Surrogate-Based Optimization of Expensive-to-Evaluate Objective for Optimal Highway Toll Charges in Transportation Network

Applying the optimized pricing scheme in the real world can be an encouraging policy option to enhance the performance of the transportation system in the study region. A family of surrogate-based optimization approaches to approximate the response surface for the transportation simulation input-output mapping is adopted in this article. These approaches search for the optimal toll charges in a transportation network and the computational effort can be significantly reduced for the expensive-to-evaluate optimization problem. Meanwhile, this family of approaches addressed the random noise that always occurs through simulations. Both one-stage and two-stage surrogate models are tested and compared and a suboptimal exploration strategy and a global exploration strategy are incorporated and validated. Dynamic Urban Systems in Transportation (DynusT), a simulation-based dynamic traffic assignment model, is utilized to evaluate the system performance in response to different link-additive toll schemes implemented on a highway in a real road transportation network. The simulation results show that implementing the optimal toll predicted by the surrogate model can benefit society in multiple ways by minimizing travel time. Travelers gain from the 2.5% reduction (0.45 minutes) of the average travel time and the total reduction in the time cost during the extended peak hours would be around $65,000 for all of the 570,000 network users. The article discusses how the government benefits from the 20% increase of toll revenue compared to the current situation.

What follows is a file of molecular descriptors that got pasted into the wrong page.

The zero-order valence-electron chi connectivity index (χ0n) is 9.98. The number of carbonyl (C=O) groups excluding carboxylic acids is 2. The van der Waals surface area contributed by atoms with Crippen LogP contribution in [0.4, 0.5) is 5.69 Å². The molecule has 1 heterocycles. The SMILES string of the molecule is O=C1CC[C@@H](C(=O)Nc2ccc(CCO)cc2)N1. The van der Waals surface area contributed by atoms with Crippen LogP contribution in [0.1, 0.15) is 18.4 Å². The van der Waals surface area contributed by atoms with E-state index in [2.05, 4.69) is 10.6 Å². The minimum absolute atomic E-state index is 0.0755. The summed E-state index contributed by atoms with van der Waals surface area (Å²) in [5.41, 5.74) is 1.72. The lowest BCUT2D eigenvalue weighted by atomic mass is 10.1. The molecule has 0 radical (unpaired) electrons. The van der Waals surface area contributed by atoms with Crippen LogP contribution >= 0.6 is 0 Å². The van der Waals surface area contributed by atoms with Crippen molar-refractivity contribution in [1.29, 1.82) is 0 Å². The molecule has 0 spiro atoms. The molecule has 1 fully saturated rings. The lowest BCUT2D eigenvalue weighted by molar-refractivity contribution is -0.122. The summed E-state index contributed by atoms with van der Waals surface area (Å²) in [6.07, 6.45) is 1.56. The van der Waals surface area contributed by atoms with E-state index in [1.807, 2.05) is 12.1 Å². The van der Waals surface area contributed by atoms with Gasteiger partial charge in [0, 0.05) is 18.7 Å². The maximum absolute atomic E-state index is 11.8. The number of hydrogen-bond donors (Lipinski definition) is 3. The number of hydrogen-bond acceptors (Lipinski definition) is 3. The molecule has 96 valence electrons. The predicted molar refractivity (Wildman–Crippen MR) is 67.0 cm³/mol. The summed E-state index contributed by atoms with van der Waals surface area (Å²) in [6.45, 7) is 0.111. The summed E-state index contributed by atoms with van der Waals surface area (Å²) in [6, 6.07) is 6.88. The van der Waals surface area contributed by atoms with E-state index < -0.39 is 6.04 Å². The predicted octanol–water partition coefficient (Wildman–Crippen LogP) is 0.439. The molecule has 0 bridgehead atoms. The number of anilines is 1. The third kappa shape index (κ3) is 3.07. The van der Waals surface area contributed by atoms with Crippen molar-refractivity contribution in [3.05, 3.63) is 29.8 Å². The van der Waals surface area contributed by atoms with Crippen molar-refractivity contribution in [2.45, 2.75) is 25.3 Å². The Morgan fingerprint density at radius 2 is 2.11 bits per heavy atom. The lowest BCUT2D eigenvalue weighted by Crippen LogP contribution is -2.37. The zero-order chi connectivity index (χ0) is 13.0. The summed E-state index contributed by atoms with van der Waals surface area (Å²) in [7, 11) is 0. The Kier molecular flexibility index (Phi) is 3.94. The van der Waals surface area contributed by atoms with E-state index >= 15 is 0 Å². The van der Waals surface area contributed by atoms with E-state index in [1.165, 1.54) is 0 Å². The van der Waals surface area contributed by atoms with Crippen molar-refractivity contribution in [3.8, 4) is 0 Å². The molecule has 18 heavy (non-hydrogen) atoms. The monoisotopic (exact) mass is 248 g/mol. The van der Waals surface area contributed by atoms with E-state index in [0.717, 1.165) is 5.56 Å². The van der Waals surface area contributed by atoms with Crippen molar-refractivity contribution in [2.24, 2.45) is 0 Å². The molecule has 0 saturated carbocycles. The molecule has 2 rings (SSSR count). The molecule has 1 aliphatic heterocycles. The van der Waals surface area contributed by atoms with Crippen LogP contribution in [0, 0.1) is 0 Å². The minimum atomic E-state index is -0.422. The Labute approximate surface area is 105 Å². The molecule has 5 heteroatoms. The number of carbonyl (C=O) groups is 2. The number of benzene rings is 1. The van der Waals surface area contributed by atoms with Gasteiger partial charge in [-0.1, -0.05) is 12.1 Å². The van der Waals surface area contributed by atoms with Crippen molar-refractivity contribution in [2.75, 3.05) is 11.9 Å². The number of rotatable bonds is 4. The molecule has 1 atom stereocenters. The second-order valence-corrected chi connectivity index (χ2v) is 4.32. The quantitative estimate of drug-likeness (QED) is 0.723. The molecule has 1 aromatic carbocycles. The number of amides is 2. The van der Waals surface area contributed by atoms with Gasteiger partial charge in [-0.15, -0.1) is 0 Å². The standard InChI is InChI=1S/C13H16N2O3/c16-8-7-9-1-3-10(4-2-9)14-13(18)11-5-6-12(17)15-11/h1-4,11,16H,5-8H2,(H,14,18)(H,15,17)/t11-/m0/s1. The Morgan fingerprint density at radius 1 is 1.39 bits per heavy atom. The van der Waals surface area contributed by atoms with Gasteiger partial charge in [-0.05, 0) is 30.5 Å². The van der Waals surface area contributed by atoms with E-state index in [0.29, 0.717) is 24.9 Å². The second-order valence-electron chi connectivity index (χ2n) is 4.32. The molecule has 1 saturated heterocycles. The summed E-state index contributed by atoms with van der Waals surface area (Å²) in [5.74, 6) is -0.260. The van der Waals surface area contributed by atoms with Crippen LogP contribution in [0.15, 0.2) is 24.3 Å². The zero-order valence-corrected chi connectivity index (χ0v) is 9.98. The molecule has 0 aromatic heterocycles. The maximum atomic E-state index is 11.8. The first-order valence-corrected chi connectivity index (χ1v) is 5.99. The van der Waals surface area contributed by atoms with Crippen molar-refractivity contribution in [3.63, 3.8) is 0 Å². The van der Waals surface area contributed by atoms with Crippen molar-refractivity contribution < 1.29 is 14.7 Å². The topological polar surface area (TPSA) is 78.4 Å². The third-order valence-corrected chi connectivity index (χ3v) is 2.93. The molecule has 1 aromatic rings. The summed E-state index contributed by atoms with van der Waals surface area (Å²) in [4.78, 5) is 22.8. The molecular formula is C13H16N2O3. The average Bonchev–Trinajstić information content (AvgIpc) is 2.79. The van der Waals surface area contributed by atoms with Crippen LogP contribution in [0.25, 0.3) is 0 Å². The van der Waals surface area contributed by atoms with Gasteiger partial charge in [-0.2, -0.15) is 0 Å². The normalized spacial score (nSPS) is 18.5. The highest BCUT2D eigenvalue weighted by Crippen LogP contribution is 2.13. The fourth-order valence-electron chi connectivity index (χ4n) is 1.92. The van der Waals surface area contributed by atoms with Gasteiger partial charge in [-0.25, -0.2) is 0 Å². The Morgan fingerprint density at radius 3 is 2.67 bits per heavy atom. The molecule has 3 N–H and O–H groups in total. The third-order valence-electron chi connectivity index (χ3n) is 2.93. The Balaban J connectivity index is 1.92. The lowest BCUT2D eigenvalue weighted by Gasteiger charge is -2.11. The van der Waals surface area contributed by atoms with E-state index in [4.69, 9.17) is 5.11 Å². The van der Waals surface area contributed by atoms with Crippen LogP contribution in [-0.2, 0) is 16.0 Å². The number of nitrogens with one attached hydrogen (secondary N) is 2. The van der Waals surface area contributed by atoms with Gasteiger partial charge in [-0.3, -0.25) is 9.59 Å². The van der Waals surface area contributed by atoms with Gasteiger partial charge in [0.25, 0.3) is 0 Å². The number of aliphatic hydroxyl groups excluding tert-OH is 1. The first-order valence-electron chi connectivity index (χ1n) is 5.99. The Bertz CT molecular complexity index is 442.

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  • Accession Number: 01525629
  • Record Type: Publication
  • Files: TRIS
  • Created Date: Apr 30 2014 10:26AM